The little things like transit center expansion and special services like SBS or Direct Access buses can go a long way.  Even though everyone in eastern Queens wants a subway like everyone else, the little things like better bus dispatching, transit centers with park-and-ride facilities, and real-time transit information at bus centers can surely help improve the transit experience.  I do give credit to the MTA for allowing software and mobile app developers to create content that would work with proprietary MTA information to deliver the best customer experience the MTA cannot provide alone.  Now, if they were more open to ideas such as mine, maybe the world would be a better place.  The New York City transit world,that is.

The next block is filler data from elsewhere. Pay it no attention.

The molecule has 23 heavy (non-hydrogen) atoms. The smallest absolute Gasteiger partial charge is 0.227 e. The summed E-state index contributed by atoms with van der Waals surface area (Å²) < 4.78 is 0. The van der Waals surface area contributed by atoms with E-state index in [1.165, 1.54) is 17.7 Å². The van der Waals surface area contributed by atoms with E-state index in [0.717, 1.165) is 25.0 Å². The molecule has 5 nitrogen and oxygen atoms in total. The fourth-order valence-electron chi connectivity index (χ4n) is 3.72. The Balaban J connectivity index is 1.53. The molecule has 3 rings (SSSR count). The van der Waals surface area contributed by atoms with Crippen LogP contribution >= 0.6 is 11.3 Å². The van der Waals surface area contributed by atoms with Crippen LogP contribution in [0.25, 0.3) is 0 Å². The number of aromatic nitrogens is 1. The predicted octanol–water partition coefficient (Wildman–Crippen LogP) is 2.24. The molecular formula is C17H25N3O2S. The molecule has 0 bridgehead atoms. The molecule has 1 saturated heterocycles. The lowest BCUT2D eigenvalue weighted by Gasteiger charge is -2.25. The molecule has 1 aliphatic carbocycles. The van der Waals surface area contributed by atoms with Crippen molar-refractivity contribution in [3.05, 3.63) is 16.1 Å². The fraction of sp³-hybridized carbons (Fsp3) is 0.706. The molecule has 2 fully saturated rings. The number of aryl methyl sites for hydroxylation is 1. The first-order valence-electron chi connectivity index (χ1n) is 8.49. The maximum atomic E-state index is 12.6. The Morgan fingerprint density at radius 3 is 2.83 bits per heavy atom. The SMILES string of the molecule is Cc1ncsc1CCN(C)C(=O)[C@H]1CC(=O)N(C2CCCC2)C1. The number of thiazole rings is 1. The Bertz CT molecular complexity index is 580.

Until next time…